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Possible sanctions against Will Smith for slapping Chris Rock at the Oscars last month will be discussed on Friday, 10 days earlier than previously scheduled, the body that oversees the awards said.
The Academy of Motion Picture Arts and Sciences brought forward its board meeting for procedural reasons after Smith resigned his membership from the group, meaning the "King Richard" actor's removal from the group is no longer on the table.
A possible suspension or expulsion for Smith would have meant a mandated longer wait before discussions could begin, in order to give him time to submit a written statement defending his behavior.
With such a wait no longer necessary, it "is in the best interest of all involved for this to be handled in a timely fashion," said Academy president David Rubin, in a letter to board members Wednesday.
Smith resigned from the Academy last Friday, five days after he assaulted comedian Rock during a live global broadcast.
The actor said his actions, which overshadowed Hollywood's glitziest night of the year, were "shocking, painful and inexcusable."
Attendees at the Dolby Theatre last month watched open-mouthed as Smith mounted the stage and slapped Rock across the face after the comic made a joke about his wife's closely cropped hair.
Jada Pinkett Smith has alopecia, a condition that causes hair to fall out.
Half an hour after the astonishing attack, Smith was awarded the best actor Oscar for his role in sports biopic "King Richard."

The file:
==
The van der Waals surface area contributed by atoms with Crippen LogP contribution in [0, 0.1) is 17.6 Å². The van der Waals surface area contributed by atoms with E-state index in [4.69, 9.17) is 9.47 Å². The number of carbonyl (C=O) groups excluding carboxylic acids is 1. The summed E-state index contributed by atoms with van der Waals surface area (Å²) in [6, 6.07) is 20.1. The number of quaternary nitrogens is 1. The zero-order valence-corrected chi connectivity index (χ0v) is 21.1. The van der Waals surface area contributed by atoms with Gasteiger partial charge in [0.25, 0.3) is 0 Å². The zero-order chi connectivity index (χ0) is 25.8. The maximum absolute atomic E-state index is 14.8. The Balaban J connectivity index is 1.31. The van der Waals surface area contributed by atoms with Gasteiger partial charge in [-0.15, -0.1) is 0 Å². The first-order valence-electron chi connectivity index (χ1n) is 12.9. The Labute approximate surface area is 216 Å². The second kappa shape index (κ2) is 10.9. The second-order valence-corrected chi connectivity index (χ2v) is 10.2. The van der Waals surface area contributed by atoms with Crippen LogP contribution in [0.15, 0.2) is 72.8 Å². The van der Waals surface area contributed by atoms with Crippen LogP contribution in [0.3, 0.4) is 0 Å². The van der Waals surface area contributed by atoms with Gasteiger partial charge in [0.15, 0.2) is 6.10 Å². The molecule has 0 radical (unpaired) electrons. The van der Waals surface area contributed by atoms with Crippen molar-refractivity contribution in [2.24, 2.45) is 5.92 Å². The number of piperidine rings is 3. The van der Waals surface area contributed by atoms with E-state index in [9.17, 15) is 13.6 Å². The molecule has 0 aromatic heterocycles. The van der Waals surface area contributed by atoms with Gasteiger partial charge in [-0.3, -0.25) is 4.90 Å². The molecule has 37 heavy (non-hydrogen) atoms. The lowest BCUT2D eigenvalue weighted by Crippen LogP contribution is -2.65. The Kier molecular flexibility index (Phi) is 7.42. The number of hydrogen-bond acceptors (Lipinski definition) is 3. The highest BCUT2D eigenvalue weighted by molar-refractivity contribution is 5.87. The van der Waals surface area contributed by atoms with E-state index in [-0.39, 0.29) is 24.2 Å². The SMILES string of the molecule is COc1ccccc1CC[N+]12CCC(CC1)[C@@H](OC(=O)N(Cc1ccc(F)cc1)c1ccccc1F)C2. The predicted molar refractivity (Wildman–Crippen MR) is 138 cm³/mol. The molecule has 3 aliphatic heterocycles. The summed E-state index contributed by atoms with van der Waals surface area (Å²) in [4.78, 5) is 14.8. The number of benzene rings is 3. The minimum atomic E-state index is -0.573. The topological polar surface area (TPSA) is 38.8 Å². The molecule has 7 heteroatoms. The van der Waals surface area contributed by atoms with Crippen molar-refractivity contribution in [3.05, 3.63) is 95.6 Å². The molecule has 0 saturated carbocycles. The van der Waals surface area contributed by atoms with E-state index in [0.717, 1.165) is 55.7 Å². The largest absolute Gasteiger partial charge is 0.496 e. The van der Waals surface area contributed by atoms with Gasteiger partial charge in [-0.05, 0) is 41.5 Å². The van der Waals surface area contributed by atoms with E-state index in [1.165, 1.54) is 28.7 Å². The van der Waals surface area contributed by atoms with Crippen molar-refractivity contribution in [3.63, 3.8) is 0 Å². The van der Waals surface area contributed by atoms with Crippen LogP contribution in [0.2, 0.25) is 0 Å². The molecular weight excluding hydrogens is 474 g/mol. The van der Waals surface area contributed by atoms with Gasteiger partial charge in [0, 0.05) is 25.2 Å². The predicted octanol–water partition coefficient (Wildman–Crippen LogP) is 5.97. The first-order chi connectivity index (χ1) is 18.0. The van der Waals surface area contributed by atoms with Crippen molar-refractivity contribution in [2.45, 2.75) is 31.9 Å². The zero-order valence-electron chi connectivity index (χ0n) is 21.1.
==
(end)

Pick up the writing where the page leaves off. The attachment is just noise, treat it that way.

Smith -- only the fifth Black man to win the movie world's highest individual award for an actor -- could have faced a rare expulsion from the Academy, but his resignation pre-empted that punishment.
"I am resigning from membership in the Academy of Motion Picture Arts and Sciences, and will accept any further consequences the Board deems appropriate," said Smith.
It is unclear what, if any, actions will be taken against Smith by the Academy.
Some have called for Smith to be stripped of his best actor Oscar.
Rock's brother Kenny Rock told the Los Angeles Times that Smith "belittled (Chris Rock) in front of millions of people that watch the show."
Stripping Smith's award is considered unlikely, as the likes of Harvey Weinstein and Roman Polanski did not have their Oscars revoked in the wake of scandals.
Traditionally the best actor Oscar winner is invited to present the following year's best actress award -- an honor which could now be called into question.
"I'm hoping the Academy invites me back," said Smith during his tearful acceptance speech at last month's gala.